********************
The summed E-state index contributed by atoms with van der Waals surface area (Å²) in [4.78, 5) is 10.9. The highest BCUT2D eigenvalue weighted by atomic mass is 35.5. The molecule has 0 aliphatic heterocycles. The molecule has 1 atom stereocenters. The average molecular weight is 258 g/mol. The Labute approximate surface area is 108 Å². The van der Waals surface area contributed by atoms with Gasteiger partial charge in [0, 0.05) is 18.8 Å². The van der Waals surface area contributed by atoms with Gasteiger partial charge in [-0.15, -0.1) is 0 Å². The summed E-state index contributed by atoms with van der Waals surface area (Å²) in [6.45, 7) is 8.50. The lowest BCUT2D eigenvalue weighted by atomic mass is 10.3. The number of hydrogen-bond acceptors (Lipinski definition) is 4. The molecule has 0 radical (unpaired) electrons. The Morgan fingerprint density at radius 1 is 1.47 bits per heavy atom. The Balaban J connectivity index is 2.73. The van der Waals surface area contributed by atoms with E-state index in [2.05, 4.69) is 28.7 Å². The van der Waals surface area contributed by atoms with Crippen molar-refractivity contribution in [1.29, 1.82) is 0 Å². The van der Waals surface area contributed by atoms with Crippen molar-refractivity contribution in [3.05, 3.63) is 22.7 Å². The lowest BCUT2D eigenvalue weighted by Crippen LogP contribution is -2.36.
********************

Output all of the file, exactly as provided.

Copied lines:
The summed E-state index contributed by atoms with van der Waals surface area (Å²) in [4.78, 5) is 10.9. The highest BCUT2D eigenvalue weighted by atomic mass is 35.5. The molecule has 0 aliphatic heterocycles. The molecule has 1 atom stereocenters. The average molecular weight is 258 g/mol. The Labute approximate surface area is 108 Å². The van der Waals surface area contributed by atoms with Gasteiger partial charge in [0, 0.05) is 18.8 Å². The van der Waals surface area contributed by atoms with Gasteiger partial charge in [-0.15, -0.1) is 0 Å². The summed E-state index contributed by atoms with van der Waals surface area (Å²) in [6.45, 7) is 8.50. The lowest BCUT2D eigenvalue weighted by atomic mass is 10.3. The number of hydrogen-bond acceptors (Lipinski definition) is 4. The molecule has 0 radical (unpaired) electrons. The Morgan fingerprint density at radius 1 is 1.47 bits per heavy atom. The Balaban J connectivity index is 2.73. The van der Waals surface area contributed by atoms with E-state index in [2.05, 4.69) is 28.7 Å². The van der Waals surface area contributed by atoms with Crippen molar-refractivity contribution in [1.29, 1.82) is 0 Å². The van der Waals surface area contributed by atoms with Crippen molar-refractivity contribution in [3.05, 3.63) is 22.7 Å². The lowest BCUT2D eigenvalue weighted by Crippen LogP contribution is -2.36.